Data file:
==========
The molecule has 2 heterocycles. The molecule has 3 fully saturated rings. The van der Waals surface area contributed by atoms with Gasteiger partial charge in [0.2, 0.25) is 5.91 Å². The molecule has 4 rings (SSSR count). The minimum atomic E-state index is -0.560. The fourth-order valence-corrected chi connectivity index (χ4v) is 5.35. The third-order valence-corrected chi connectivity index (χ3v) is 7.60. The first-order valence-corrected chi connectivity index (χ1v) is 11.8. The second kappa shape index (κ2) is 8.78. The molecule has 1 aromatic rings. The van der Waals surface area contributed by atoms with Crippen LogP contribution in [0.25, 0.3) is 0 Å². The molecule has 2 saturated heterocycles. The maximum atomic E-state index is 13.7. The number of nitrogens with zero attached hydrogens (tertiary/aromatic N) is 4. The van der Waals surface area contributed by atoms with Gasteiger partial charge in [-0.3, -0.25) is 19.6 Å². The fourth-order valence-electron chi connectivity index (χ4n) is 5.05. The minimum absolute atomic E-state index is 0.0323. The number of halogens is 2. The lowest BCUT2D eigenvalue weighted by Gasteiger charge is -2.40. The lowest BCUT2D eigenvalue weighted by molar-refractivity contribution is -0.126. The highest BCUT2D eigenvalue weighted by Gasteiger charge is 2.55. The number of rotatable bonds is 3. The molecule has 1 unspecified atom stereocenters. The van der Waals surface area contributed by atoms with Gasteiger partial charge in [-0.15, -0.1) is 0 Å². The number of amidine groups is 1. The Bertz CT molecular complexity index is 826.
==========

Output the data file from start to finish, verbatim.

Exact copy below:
The molecule has 2 heterocycles. The molecule has 3 fully saturated rings. The van der Waals surface area contributed by atoms with Gasteiger partial charge in [0.2, 0.25) is 5.91 Å². The molecule has 4 rings (SSSR count). The minimum atomic E-state index is -0.560. The fourth-order valence-corrected chi connectivity index (χ4v) is 5.35. The third-order valence-corrected chi connectivity index (χ3v) is 7.60. The first-order valence-corrected chi connectivity index (χ1v) is 11.8. The second kappa shape index (κ2) is 8.78. The molecule has 1 aromatic rings. The van der Waals surface area contributed by atoms with Crippen LogP contribution in [0.25, 0.3) is 0 Å². The molecule has 2 saturated heterocycles. The maximum atomic E-state index is 13.7. The number of nitrogens with zero attached hydrogens (tertiary/aromatic N) is 4. The van der Waals surface area contributed by atoms with Gasteiger partial charge in [-0.3, -0.25) is 19.6 Å². The fourth-order valence-electron chi connectivity index (χ4n) is 5.05. The minimum absolute atomic E-state index is 0.0323. The number of halogens is 2. The lowest BCUT2D eigenvalue weighted by Gasteiger charge is -2.40. The lowest BCUT2D eigenvalue weighted by molar-refractivity contribution is -0.126. The highest BCUT2D eigenvalue weighted by Gasteiger charge is 2.55. The number of rotatable bonds is 3. The molecule has 1 unspecified atom stereocenters. The van der Waals surface area contributed by atoms with Gasteiger partial charge in [-0.15, -0.1) is 0 Å². The number of amidine groups is 1. The Bertz CT molecular complexity index is 826.